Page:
US6317912Mar 8, 2000Nov 20, 2001Kurtis F. GraebeBed mattress with air cells and spring pockets
US6487738 *Mar 20, 2000Dec 3, 2002Offspring, LlcConstant restoring force support surface
US6684435Oct 24, 2002Feb 3, 2004L&P Property Management CompanyMethod of manufacturing bedding or seating product having coaxial coil springs
Referenced by
Citing PatentFiling datePublication dateApplicantTitle
US7188379 *Feb 15, 2005Mar 13, 2007L & P Property Management CompanyCombination air and spring mattress for a sofa sleeper
US7513003 *Nov 14, 2006Apr 7, 2009L & P Property Management CompanyAnti-snore bed having inflatable members
US7522062Dec 29, 2006Apr 21, 2009L&P Property Managment CompanyAnti-snore bedding having adjustable portions
US7636972Feb 7, 2007Dec 29, 2009L&P Property Management CompanySlow acting pocketed spring core
US7740321 *May 12, 2006Jun 22, 2010Herman Miller, Inc.Suspended pixelated seating structure
US8136187Jun 19, 2008Mar 20, 2012L&P Property Management CompanySlow acting pocketed spring core and method of manufacturing same
US8176608Sep 8, 2009May 15, 2012L&P Property Management CompanyMethod of manufacturing slow acting pocketed spring core
US8266745Apr 26, 2011Sep 18, 2012L&P Property Management CompanySlow acting pocketed spring core having fill material inside pockets
US8307523Nov 18, 2011Nov 13, 2012L&P Property Management CompanyMethod of making slow acting pocketed spring core
US8341784Feb 13, 2009Jan 1, 2013Kingsdown, Inc.Apparatuses and methods for automatic pillow adjustment
US8341786Nov 14, 2008Jan 1, 2013Kingsdown, Inc.Apparatuses and methods providing variable support and variable comfort control of a sleep system and automatic adjustment thereof
US8397326Feb 7, 2011Mar 19, 2013Stryker CorporationPatient/invalid handling support
US8464381May 16, 2011Jun 18, 2013L&P Property Management CompanySlow acting pocketed spring core having fibrous material and sheets glued to pockets
US8474078Dec 6, 2010Jul 2, 2013L&P Property Management CompanySlow acting pocketed spring core having cushioning material
US8484784Mar 2, 2011Jul 16, 2013L&P Properly Management CompanySlow acting pocketed spring core having fibrous material glued to pockets
US8590082 *Apr 28, 2011Nov 26, 2013Mantzis Holdings Pty Ltd.Mattress core
US8620615Nov 14, 2008Dec 31, 2013Kingsdown, Inc.Apparatuses and methods for evaluating a person for a sleep system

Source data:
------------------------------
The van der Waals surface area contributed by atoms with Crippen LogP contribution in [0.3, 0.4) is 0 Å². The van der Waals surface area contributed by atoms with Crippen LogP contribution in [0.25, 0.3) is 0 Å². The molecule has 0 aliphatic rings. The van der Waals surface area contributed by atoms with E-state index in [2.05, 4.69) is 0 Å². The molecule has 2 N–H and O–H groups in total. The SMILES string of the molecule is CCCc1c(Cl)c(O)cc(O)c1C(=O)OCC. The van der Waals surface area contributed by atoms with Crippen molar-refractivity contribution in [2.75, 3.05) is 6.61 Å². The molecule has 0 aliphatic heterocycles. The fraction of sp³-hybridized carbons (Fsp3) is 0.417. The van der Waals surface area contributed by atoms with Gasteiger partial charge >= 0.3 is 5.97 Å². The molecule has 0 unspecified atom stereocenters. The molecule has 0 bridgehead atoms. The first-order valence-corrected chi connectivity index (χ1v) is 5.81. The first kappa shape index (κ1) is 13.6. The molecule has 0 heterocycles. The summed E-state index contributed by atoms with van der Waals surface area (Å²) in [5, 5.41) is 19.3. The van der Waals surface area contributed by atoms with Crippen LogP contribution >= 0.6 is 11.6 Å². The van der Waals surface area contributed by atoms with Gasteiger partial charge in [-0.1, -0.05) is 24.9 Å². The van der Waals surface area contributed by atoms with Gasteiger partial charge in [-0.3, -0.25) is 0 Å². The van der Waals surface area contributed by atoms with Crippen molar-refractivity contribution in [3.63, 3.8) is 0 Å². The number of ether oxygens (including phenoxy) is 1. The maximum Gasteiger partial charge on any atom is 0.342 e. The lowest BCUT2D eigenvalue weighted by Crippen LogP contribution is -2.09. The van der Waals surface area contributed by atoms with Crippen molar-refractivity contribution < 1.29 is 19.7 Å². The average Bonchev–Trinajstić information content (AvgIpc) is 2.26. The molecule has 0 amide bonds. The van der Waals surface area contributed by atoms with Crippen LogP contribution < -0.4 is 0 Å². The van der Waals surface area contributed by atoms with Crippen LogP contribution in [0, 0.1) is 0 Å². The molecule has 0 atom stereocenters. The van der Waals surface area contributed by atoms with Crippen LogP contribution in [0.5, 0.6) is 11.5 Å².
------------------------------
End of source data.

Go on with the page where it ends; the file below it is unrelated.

US8768520Nov 14, 2008Jul 1, 2014Kingsdown, Inc.Systems and methods for controlling a bedroom environment and for providing sleep data
US20110265266 *Apr 28, 2011Nov 3, 2011Mantzis Holdings Pty Ltd.Mattress core
US20130160212 *Dec 12, 2012Jun 27, 2013Kingsdown, Inc.Apparatuses and methods providing variable support and variable comfort control of a sleep system and automatic adjustment thereof
US20130174347 *Dec 12, 2012Jul 11, 2013Kingsdown, Inc.Apparatuses and methods providing variable support and variable comfort control of a sleep system and automatic adjustment thereof
CN102006803BNov 14, 2008Jan 8, 2014金斯道恩公司Apparatuses and methods providing variable support and variable comfort control of a sleep system and automatic adjustment thereof
EP2578115A1Nov 14, 2008Apr 10, 2013Kingsdown, Inc.Apparatuses and methods providing variable support and variable comfort control of a sleep system and automatic adjustment thereof
EP2578116A1Nov 14, 2008Apr 10, 2013Kingsdown, Inc.Apparatuses and methods providing variable support and variable comfort control of a sleep system and automatic adjustment thereof
WO2008061088A2 *Nov 13, 2007May 22, 2008L & P Property Management CoAnti-snore bed having inflatable members
WO2008098033A1 *Feb 6, 2008Aug 14, 2008L & P Property Management CoSlow acting pocketed spring core
WO2009102361A1 *Nov 14, 2008Aug 20, 2009Kingsdown IncApparatuses and methods providing variable support and variable comfort control of a sleep system and automatic adjustment thereof
Classifications
U.S. Classification5/727, 267/95, 5/719, 5/720, 267/81
International ClassificationA47C27/06, A47C23/04, A47C27/08, A47C23/047
Cooperative ClassificationA47C27/062, A47C27/061, A47C27/088, A47C23/047, A47C27/064
European ClassificationA47C23/047, A47C27/06B, A47C27/06A, A47C27/08H, A47C27/06D1
Legal Events
DateCodeEventDescription
Mar 11, 2013FPAYFee payment
Year of fee payment: 8
Jun 17, 2009FPAYFee payment
Year of fee payment: 4
May 2, 2006CCCertificate of correction
Jun 10, 2004ASAssignment
Owner name: L&P PROPERTY MANAGEMENT COMPANY, CALIFORNIA
Free format text: ASSIGNMENT OF ASSIGNORS INTEREST;ASSIGNOR:MOSSBECK, NIELS S.;REEL/FRAME:015459/0553
Effective date: 20040609